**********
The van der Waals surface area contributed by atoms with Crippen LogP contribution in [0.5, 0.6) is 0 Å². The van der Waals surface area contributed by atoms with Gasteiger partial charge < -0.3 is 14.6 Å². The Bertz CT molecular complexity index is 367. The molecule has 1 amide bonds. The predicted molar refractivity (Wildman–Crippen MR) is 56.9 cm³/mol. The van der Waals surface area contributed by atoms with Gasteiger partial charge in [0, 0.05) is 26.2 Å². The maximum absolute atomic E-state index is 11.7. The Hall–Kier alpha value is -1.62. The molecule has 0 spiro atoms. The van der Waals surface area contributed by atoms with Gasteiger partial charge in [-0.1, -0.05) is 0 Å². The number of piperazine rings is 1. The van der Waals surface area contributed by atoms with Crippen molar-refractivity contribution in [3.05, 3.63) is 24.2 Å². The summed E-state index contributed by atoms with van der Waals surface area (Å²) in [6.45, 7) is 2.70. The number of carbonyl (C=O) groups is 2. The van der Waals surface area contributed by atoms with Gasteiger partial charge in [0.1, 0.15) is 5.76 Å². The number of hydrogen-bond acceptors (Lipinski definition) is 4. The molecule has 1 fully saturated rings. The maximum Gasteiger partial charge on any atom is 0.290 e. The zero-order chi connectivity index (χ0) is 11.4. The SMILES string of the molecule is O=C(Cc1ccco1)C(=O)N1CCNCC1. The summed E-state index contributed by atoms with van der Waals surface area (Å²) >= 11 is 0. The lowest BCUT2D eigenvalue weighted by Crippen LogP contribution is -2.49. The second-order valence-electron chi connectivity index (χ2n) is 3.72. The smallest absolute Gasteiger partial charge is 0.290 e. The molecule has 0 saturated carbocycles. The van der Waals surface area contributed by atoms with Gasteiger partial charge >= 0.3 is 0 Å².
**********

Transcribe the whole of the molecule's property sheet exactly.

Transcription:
The van der Waals surface area contributed by atoms with Crippen LogP contribution in [0.5, 0.6) is 0 Å². The van der Waals surface area contributed by atoms with Gasteiger partial charge < -0.3 is 14.6 Å². The Bertz CT molecular complexity index is 367. The molecule has 1 amide bonds. The predicted molar refractivity (Wildman–Crippen MR) is 56.9 cm³/mol. The van der Waals surface area contributed by atoms with Gasteiger partial charge in [0, 0.05) is 26.2 Å². The maximum absolute atomic E-state index is 11.7. The Hall–Kier alpha value is -1.62. The molecule has 0 spiro atoms. The van der Waals surface area contributed by atoms with Gasteiger partial charge in [-0.1, -0.05) is 0 Å². The number of piperazine rings is 1. The van der Waals surface area contributed by atoms with Crippen molar-refractivity contribution in [3.05, 3.63) is 24.2 Å². The summed E-state index contributed by atoms with van der Waals surface area (Å²) in [6.45, 7) is 2.70. The number of carbonyl (C=O) groups is 2. The van der Waals surface area contributed by atoms with Gasteiger partial charge in [0.1, 0.15) is 5.76 Å². The number of hydrogen-bond acceptors (Lipinski definition) is 4. The molecule has 1 fully saturated rings. The maximum Gasteiger partial charge on any atom is 0.290 e. The zero-order chi connectivity index (χ0) is 11.4. The SMILES string of the molecule is O=C(Cc1ccco1)C(=O)N1CCNCC1. The summed E-state index contributed by atoms with van der Waals surface area (Å²) >= 11 is 0. The lowest BCUT2D eigenvalue weighted by Crippen LogP contribution is -2.49. The second-order valence-electron chi connectivity index (χ2n) is 3.72. The smallest absolute Gasteiger partial charge is 0.290 e. The molecule has 0 saturated carbocycles. The van der Waals surface area contributed by atoms with Gasteiger partial charge >= 0.3 is 0 Å².